If your boss could get away with it, they would like to increase the rate of surplus value they get from you. This is what is happening in China, Bangladesh, Thailand, and other countries. People in factories work around the clock, increasing the amount of free value their (usually American) bosses get, so they can go back to their press conferences and report their yearly record profits. Exploitation is built into capitalism structurally, because the only way to get profit is to make workers work. It is only by lengthening the working day that profit can definitely increase. Any other method of profiting under capitalism is a gamble. It is a sure thing that squeezing extra value out of your employees will make you rich.
Theft, Pure and Simple
Marx says that the exchange you make with your boss in return for your wages is a fair one. He says that none of the laws of exchange of equivalents is violated by an employment contract between free individuals. This means that you are getting exactly what you should under capitalism.
But this doesn’t mean that the work you do for your boss isn’t theft. The exchange you are making with your boss is fundamentally unfair, because they are exploiting you. They are, as Marx outlines in Chapter 10 of Das Kapital, parasitically feeding off your vital forces and crystalising your moving bodily energy into capital.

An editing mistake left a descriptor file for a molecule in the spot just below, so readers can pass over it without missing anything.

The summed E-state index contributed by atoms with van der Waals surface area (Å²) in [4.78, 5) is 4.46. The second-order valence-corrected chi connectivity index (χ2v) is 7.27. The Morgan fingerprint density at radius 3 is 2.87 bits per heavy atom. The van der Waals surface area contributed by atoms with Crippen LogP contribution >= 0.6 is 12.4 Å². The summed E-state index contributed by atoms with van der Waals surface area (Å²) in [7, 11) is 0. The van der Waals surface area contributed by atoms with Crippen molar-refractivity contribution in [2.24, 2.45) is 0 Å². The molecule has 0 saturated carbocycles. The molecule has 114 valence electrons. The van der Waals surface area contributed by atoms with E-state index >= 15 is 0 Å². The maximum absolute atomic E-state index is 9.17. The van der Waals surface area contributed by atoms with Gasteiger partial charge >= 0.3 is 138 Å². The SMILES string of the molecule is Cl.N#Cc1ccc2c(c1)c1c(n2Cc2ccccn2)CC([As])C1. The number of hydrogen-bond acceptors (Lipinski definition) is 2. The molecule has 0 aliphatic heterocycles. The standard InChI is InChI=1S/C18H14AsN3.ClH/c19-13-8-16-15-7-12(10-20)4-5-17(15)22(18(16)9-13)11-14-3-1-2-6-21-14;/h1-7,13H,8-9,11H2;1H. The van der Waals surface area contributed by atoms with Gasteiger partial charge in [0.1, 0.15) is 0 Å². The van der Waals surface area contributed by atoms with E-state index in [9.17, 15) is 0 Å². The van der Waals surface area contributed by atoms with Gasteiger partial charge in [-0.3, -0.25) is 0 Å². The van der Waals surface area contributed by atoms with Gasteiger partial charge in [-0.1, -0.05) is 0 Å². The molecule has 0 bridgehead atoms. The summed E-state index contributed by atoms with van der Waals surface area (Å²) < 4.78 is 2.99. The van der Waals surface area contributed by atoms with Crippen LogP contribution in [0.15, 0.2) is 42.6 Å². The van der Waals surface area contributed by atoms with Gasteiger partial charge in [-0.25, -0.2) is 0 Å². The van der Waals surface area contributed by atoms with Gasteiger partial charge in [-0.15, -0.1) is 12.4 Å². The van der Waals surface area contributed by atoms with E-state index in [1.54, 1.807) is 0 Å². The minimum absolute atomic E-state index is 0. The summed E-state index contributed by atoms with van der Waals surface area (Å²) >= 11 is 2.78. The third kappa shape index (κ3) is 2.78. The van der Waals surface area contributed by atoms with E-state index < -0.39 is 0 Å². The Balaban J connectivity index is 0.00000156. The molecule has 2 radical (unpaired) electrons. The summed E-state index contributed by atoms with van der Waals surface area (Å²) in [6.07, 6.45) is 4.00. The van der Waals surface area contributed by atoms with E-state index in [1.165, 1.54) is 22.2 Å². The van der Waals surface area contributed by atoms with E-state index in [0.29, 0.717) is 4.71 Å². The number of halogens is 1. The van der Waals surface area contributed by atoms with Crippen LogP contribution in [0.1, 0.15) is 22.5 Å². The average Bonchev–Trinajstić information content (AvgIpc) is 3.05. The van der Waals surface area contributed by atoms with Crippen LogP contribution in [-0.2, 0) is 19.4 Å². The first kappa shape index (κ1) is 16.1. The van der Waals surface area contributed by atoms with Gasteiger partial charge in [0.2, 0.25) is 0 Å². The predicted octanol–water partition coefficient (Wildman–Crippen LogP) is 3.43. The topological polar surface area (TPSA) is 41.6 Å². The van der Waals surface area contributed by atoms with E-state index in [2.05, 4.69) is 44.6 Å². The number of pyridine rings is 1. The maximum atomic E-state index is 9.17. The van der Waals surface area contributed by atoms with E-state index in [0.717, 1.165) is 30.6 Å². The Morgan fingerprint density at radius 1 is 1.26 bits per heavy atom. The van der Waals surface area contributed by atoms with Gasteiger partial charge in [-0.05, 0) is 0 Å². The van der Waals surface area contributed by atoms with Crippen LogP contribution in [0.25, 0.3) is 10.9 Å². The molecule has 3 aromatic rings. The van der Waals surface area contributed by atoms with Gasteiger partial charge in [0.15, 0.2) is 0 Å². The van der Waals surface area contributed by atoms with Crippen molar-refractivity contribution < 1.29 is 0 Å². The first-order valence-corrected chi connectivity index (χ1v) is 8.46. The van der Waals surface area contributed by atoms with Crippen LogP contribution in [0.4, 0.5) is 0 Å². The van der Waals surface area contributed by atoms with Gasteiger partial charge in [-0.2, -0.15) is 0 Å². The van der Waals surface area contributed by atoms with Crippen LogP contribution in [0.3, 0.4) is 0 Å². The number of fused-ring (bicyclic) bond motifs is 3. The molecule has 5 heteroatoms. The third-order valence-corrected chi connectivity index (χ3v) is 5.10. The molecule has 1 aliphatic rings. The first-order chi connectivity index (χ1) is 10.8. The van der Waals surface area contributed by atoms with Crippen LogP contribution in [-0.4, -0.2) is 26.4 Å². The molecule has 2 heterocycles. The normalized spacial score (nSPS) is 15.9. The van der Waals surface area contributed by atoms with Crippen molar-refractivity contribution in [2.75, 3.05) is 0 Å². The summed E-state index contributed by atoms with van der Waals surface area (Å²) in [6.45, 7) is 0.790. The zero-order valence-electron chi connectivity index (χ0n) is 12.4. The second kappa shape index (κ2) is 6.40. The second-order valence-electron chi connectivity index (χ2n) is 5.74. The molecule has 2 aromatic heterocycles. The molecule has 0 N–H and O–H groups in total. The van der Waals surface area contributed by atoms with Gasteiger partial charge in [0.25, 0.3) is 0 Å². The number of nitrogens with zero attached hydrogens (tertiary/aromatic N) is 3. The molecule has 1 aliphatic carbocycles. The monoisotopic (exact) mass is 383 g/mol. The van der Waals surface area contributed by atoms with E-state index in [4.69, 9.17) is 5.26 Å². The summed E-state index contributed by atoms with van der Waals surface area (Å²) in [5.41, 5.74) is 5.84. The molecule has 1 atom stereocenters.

As Marx says,
Capital is dead labour, that, vampire-like, only lives by sucking living labour, and lives the more, the more labour it sucks. The time during which the labourer works, is the time during which the capitalist consumes the labour power he has purchased of him.
If the labourer consumes his disposable time for himself, he robs the capitalist.
The capitalist therefore takes his stand on the law of exchange of commodities. He, like all other buyers, seeks to get the greatest possible benefit out of the use-value of his commodity. (Marx, Das Kapital, 1867, Wordsworth Edition, 2013, p 162.)
Under communism, things would be different. For one thing you would work a lot less. Capitalism works people to the bone because it is driven by an ideological myth that corporate profits and the economy needs to grow every year in order to sustain human civilisation. Under communism, you would only need to work as much as was necessary to serve the purpose of your community. The majority of your time would be spent in leisure, and the rest of your time would be spent working to make sure people could leisure as much as possible.
Work would no longer be about producing “value”, under communism. Instead, society would be geared towards producing “use-values”, instead of “exchange values”. The surplus economic product that you created when you went to work would be democratically managed by the whole community, be it a big one or a small one. Everyone would have a say in where the extra produce went. This disqualifies Communism as a system of theft, because your economic surplus product would still belong to you, because it belonged to everyone.